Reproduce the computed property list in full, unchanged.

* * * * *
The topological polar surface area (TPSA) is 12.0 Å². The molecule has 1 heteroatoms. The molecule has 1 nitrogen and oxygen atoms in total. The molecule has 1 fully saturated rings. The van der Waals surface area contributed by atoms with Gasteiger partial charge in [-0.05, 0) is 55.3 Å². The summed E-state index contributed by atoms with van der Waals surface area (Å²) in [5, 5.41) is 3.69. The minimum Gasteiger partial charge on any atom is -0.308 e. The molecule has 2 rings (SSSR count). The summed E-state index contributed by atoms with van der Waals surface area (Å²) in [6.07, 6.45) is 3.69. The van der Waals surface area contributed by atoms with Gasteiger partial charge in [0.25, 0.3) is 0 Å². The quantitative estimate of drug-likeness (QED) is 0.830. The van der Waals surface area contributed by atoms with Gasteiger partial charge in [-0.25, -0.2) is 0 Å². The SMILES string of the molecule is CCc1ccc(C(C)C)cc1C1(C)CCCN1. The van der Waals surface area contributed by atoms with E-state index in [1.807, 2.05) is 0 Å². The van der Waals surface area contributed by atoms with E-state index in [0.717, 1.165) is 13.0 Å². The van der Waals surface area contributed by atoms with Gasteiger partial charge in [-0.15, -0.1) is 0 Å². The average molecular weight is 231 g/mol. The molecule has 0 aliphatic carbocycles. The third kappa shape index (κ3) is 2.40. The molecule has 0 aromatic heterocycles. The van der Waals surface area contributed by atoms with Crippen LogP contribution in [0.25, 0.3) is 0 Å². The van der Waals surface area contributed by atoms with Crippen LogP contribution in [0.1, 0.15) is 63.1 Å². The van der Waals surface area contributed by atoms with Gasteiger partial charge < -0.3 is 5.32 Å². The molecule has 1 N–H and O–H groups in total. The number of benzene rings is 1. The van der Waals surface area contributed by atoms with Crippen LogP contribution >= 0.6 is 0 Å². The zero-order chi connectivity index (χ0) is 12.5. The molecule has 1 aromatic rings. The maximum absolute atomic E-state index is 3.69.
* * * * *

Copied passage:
The topological polar surface area (TPSA) is 12.0 Å². The molecule has 1 heteroatoms. The molecule has 1 nitrogen and oxygen atoms in total. The molecule has 1 fully saturated rings. The van der Waals surface area contributed by atoms with Gasteiger partial charge in [-0.05, 0) is 55.3 Å². The summed E-state index contributed by atoms with van der Waals surface area (Å²) in [5, 5.41) is 3.69. The minimum Gasteiger partial charge on any atom is -0.308 e. The molecule has 2 rings (SSSR count). The summed E-state index contributed by atoms with van der Waals surface area (Å²) in [6.07, 6.45) is 3.69. The van der Waals surface area contributed by atoms with Gasteiger partial charge in [0.25, 0.3) is 0 Å². The quantitative estimate of drug-likeness (QED) is 0.830. The van der Waals surface area contributed by atoms with Gasteiger partial charge in [-0.25, -0.2) is 0 Å². The SMILES string of the molecule is CCc1ccc(C(C)C)cc1C1(C)CCCN1. The van der Waals surface area contributed by atoms with E-state index in [1.807, 2.05) is 0 Å². The van der Waals surface area contributed by atoms with E-state index in [0.717, 1.165) is 13.0 Å². The van der Waals surface area contributed by atoms with Gasteiger partial charge in [-0.15, -0.1) is 0 Å². The average molecular weight is 231 g/mol. The molecule has 0 aliphatic carbocycles. The third kappa shape index (κ3) is 2.40. The molecule has 0 aromatic heterocycles. The van der Waals surface area contributed by atoms with Crippen LogP contribution in [0.25, 0.3) is 0 Å². The van der Waals surface area contributed by atoms with Crippen LogP contribution in [0.1, 0.15) is 63.1 Å². The van der Waals surface area contributed by atoms with Gasteiger partial charge < -0.3 is 5.32 Å². The molecule has 1 N–H and O–H groups in total. The number of benzene rings is 1. The van der Waals surface area contributed by atoms with Crippen LogP contribution >= 0.6 is 0 Å². The zero-order chi connectivity index (χ0) is 12.5. The molecule has 1 aromatic rings. The maximum absolute atomic E-state index is 3.69.